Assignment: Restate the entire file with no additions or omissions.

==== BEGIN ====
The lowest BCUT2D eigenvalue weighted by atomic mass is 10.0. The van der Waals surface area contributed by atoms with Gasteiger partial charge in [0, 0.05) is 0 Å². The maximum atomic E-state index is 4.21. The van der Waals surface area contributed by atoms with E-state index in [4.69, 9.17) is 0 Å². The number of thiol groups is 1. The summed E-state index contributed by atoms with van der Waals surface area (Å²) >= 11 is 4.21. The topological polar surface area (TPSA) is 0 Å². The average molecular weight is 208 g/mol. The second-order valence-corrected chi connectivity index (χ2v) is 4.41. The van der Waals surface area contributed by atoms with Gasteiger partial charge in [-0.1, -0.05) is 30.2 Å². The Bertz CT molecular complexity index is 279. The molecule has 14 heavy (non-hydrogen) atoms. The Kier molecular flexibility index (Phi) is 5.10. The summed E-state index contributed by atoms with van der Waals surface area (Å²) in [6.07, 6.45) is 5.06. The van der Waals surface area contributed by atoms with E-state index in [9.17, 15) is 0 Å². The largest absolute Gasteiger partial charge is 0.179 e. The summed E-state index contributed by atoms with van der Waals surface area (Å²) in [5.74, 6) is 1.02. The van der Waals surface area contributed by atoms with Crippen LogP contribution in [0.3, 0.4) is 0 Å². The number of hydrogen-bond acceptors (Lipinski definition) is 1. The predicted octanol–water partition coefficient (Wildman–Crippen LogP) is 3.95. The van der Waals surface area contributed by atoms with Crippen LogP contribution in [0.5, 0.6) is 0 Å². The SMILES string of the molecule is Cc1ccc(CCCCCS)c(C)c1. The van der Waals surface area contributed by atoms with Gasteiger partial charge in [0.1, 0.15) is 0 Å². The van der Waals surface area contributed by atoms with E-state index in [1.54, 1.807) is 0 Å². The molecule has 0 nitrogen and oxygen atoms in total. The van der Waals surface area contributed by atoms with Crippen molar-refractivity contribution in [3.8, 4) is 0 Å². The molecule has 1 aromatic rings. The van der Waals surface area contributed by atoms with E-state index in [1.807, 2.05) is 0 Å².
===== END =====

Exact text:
The lowest BCUT2D eigenvalue weighted by atomic mass is 10.0. The van der Waals surface area contributed by atoms with Gasteiger partial charge in [0, 0.05) is 0 Å². The maximum atomic E-state index is 4.21. The van der Waals surface area contributed by atoms with E-state index in [4.69, 9.17) is 0 Å². The number of thiol groups is 1. The summed E-state index contributed by atoms with van der Waals surface area (Å²) >= 11 is 4.21. The topological polar surface area (TPSA) is 0 Å². The average molecular weight is 208 g/mol. The second-order valence-corrected chi connectivity index (χ2v) is 4.41. The van der Waals surface area contributed by atoms with Gasteiger partial charge in [-0.1, -0.05) is 30.2 Å². The Bertz CT molecular complexity index is 279. The molecule has 14 heavy (non-hydrogen) atoms. The Kier molecular flexibility index (Phi) is 5.10. The summed E-state index contributed by atoms with van der Waals surface area (Å²) in [6.07, 6.45) is 5.06. The van der Waals surface area contributed by atoms with E-state index in [9.17, 15) is 0 Å². The largest absolute Gasteiger partial charge is 0.179 e. The summed E-state index contributed by atoms with van der Waals surface area (Å²) in [5.74, 6) is 1.02. The van der Waals surface area contributed by atoms with Crippen LogP contribution in [0.3, 0.4) is 0 Å². The number of hydrogen-bond acceptors (Lipinski definition) is 1. The predicted octanol–water partition coefficient (Wildman–Crippen LogP) is 3.95. The van der Waals surface area contributed by atoms with Crippen LogP contribution in [0.5, 0.6) is 0 Å². The SMILES string of the molecule is Cc1ccc(CCCCCS)c(C)c1. The van der Waals surface area contributed by atoms with Gasteiger partial charge in [0.1, 0.15) is 0 Å². The van der Waals surface area contributed by atoms with E-state index in [1.54, 1.807) is 0 Å². The molecule has 0 nitrogen and oxygen atoms in total. The van der Waals surface area contributed by atoms with Crippen molar-refractivity contribution in [3.8, 4) is 0 Å². The molecule has 1 aromatic rings. The van der Waals surface area contributed by atoms with E-state index in [1.807, 2.05) is 0 Å².